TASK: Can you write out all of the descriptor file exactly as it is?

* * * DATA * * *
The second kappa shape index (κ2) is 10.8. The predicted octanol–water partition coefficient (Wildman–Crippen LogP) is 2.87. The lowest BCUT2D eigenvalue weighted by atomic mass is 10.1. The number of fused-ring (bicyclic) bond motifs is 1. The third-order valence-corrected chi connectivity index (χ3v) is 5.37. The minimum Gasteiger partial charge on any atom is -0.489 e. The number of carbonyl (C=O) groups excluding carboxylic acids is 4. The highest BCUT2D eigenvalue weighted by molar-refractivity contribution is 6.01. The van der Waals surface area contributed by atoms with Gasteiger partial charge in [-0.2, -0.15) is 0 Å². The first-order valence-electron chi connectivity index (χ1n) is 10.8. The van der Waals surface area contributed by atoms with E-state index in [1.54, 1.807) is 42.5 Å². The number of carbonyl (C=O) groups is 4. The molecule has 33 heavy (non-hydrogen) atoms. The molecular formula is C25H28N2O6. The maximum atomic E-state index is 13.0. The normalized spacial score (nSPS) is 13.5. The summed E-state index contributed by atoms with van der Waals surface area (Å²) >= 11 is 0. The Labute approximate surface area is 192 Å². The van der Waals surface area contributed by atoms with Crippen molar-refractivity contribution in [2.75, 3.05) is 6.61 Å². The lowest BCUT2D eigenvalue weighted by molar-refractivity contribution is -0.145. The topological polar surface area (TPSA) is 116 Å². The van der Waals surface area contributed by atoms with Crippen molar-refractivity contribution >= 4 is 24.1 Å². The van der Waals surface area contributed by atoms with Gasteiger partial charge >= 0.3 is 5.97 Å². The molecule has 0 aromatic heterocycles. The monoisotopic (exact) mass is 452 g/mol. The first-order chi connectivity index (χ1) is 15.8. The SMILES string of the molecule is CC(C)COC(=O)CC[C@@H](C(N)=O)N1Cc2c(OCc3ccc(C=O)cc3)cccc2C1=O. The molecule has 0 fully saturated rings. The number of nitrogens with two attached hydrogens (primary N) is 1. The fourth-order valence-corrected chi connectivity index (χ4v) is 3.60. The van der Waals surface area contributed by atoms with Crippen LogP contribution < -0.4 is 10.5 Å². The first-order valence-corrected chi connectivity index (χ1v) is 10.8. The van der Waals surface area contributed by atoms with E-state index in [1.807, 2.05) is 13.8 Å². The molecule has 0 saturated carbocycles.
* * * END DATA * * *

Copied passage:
The second kappa shape index (κ2) is 10.8. The predicted octanol–water partition coefficient (Wildman–Crippen LogP) is 2.87. The lowest BCUT2D eigenvalue weighted by atomic mass is 10.1. The number of fused-ring (bicyclic) bond motifs is 1. The third-order valence-corrected chi connectivity index (χ3v) is 5.37. The minimum Gasteiger partial charge on any atom is -0.489 e. The number of carbonyl (C=O) groups excluding carboxylic acids is 4. The highest BCUT2D eigenvalue weighted by molar-refractivity contribution is 6.01. The van der Waals surface area contributed by atoms with Gasteiger partial charge in [-0.2, -0.15) is 0 Å². The first-order valence-electron chi connectivity index (χ1n) is 10.8. The van der Waals surface area contributed by atoms with E-state index in [1.54, 1.807) is 42.5 Å². The number of carbonyl (C=O) groups is 4. The molecule has 33 heavy (non-hydrogen) atoms. The molecular formula is C25H28N2O6. The maximum atomic E-state index is 13.0. The normalized spacial score (nSPS) is 13.5. The summed E-state index contributed by atoms with van der Waals surface area (Å²) >= 11 is 0. The Labute approximate surface area is 192 Å². The van der Waals surface area contributed by atoms with Crippen molar-refractivity contribution in [2.75, 3.05) is 6.61 Å². The lowest BCUT2D eigenvalue weighted by molar-refractivity contribution is -0.145. The topological polar surface area (TPSA) is 116 Å². The van der Waals surface area contributed by atoms with Crippen molar-refractivity contribution >= 4 is 24.1 Å². The van der Waals surface area contributed by atoms with Gasteiger partial charge >= 0.3 is 5.97 Å². The molecule has 0 aromatic heterocycles. The monoisotopic (exact) mass is 452 g/mol. The first-order chi connectivity index (χ1) is 15.8. The SMILES string of the molecule is CC(C)COC(=O)CC[C@@H](C(N)=O)N1Cc2c(OCc3ccc(C=O)cc3)cccc2C1=O. The molecule has 0 fully saturated rings. The number of nitrogens with two attached hydrogens (primary N) is 1. The fourth-order valence-corrected chi connectivity index (χ4v) is 3.60. The van der Waals surface area contributed by atoms with Crippen LogP contribution < -0.4 is 10.5 Å². The first-order valence-corrected chi connectivity index (χ1v) is 10.8. The van der Waals surface area contributed by atoms with E-state index in [1.807, 2.05) is 13.8 Å². The molecule has 0 saturated carbocycles.